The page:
Gilbert Livingston lifts chafing dishes filled with rice and scoops hot dogs onto disposable plates. Less than six months after rotator cuff surgery on his right shoulder, the 56-year-old Baltimore resident is in constant motion as he serves hot meals to clients of Manna House.
Livingston credits the Perioperative Pain Clinic at The Johns Hopkins Hospital with solving his pain puzzle, which began in 2009 with herniated discs.
He started taking Percocet to dull the pain, then switched to heroin when doctors stopped refilling his prescription. Six months later, he began an addiction treatment plan that included Suboxone, an opioid that delivers a milder form of the pain relief and euphoria of heroin while suppressing withdrawal symptoms and cravings.
Some people taper off the medication, while others stay on it indefinitely. Livingston hoped to one day stop taking Suboxone, and he got the chance in an unexpected way. In March 2017, he fell in a stairwell and slammed his shoulder into the railing, tearing the tendons in his shoulder. When he scheduled surgery at The Johns Hopkins Hospital, he was referred to the Perioperative Pain Clinic because of his opioid use.
The clinic, launched in June 2017 by the Department of Anesthesiology and Critical Care Medicine, helps patients understand and manage pain across the entire surgical experience, sometimes starting several weeks before the procedure and continuing for months after.
Helmed by anesthesiologist and critical care specialist Marie Hanna, it deploys a full arsenal of pain management tools — education, psychiatry, physical therapy, and narcotic and nonnarcotic medications — to provide a comprehensive treatment plan that spans inpatient and outpatient settings. The goal is not to eliminate pain, but rather to teach patients what to expect and how to manage it.
“The whole purpose is to fight the opioid epidemic,” says Hanna, who also serves as director of the acute pain management service she started in 2006. “I would say 80 to 90 percent of patients on opioids don’t realize there are other options to control their pain, like nonnarcotic medications and physical therapy.”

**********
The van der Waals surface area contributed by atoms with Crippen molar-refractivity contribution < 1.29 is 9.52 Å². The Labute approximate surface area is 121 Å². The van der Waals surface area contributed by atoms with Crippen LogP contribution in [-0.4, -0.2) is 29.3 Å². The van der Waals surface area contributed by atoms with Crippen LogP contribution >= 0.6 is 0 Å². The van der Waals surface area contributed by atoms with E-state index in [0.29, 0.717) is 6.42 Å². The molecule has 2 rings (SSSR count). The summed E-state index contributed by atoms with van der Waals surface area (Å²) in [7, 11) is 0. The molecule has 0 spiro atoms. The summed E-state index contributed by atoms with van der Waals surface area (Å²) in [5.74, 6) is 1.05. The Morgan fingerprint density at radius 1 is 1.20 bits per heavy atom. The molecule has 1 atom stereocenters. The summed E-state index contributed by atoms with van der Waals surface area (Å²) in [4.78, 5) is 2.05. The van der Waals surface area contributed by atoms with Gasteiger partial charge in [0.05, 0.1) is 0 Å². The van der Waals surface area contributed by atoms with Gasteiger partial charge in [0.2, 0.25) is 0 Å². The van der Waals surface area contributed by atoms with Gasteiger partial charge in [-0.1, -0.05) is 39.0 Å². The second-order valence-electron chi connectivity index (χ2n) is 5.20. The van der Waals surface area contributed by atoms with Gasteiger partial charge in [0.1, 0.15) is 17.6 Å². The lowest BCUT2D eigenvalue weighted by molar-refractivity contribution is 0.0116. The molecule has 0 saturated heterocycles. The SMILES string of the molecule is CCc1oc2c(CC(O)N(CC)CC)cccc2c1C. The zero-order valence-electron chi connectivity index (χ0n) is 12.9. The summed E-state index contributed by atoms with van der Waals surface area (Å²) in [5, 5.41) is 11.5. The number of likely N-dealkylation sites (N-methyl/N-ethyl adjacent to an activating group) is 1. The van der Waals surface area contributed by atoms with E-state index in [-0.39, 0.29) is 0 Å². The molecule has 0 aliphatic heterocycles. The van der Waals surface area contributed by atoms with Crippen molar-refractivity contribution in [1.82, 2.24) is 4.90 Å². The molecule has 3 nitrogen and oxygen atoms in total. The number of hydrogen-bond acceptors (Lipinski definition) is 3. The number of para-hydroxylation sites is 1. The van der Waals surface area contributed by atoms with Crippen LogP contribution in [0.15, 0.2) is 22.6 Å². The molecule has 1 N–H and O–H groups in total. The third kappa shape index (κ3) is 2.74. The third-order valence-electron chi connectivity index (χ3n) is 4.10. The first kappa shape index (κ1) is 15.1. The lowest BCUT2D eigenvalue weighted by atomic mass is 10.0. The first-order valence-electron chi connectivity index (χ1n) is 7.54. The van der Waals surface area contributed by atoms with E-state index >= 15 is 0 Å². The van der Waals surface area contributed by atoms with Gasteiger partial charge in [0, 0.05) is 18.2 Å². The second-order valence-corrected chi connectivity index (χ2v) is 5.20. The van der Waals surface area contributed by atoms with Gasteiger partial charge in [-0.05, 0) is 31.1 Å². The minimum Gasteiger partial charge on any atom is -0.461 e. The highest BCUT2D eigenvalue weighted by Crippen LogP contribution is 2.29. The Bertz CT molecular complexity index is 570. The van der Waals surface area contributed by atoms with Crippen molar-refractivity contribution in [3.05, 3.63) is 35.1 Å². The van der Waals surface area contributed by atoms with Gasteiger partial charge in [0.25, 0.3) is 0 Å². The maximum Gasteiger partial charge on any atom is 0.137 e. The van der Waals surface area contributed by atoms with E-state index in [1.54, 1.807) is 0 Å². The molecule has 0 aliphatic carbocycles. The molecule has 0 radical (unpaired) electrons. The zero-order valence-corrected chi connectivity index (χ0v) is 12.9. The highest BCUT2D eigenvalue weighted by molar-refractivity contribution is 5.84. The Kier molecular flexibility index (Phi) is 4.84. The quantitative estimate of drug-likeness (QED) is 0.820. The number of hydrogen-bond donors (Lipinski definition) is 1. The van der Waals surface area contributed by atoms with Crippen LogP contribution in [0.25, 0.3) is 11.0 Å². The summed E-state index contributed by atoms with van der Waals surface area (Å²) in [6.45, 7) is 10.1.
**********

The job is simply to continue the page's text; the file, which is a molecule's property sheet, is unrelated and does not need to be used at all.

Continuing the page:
The consequences are dire. Opioid prescriptions nationwide quadrupled between 1999 and 2011, and opioid overdoses have become a national crisis, responsible for 64,000 deaths in 2016 alone. In Maryland, 418 of the 2,749 opioid deaths in 2016 were from prescription opioids such as codeine or oxycodone, with the rest caused by heroin or fentanyl — the illegal alternatives that can become irresistible to addicts who can no longer obtain prescription medications.
The clinic, which operates one day a week each at The Johns Hopkins Hospital and at Johns Hopkins Bayview Medical Center, gets referrals from surgery departments in both hospitals and has been busy from the start.
Doctors on staff include pain management specialists Hanna, Ronen Shechter and Nikia Smith, as well as psychiatrist Traci Speed. Also instrumental in creating and supporting the clinic: Colleen Koch, anesthesiologist-in-chief at The Johns Hopkins Hospital, and Kayode Williams, the department’s vice chair for system integration.
Following Hanna’s advice, Livingston took his last dose of Suboxone a week before his shoulder operation. Free of the less-powerful opioid, his body was better able to respond to the opioid oxycodone, which he was given immediately after the surgery.
Hanna then helped him reduce his oxycodone intake as quickly as his discomfort allowed. Within a month he was taking no opioids at all.
Hanna knows that giving up opioids, as Livingston has done, isn’t easy. Most people who go into the operating room with a history of opioid use wind up taking even larger doses in the months and years following the surgery.
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“If you ever do develop cravings, contact us,” she told him during a visit to her clinic two months after the operation. “We will treat you.”
Heeding her advice, Livingston returned to the clinic a month later, this time meeting with Speed to talk about his depression.
He told the psychiatrist that he missed the mood boost that came with Suboxone, but was determined to stay off it. “I have God in my life and a determined spirit,” he told Speed when she praised his resolve. She discussed antidepressant options with him, and together they decided he would try Zoloft.
The real problem, he knew, was boredom. Without a job, he had little sense of purpose. He napped to fill his days, then had trouble sleeping at night. He wanted to return to construction work, but Speed urged him to consider another job, or volunteer work, while he continued physical therapy.
A few weeks later, Livingston got a job at Manna House, a nonprofit that provides meals and services to poor and homeless people. He stopped taking Zoloft and is now drug-free.
He serves lunch and dinner, cleans the kitchen and takes out the trash. He still goes to physical therapy, and he hopes eventually his shoulder will stop aching and he can go back to building houses.
Meanwhile, he’s learning to live with the pain. “It helps me to be at work,” Livingston says. “I have no cravings, I take no drugs and I’m out doing something. Dr. Hanna encouraged me. She told me I could do it.”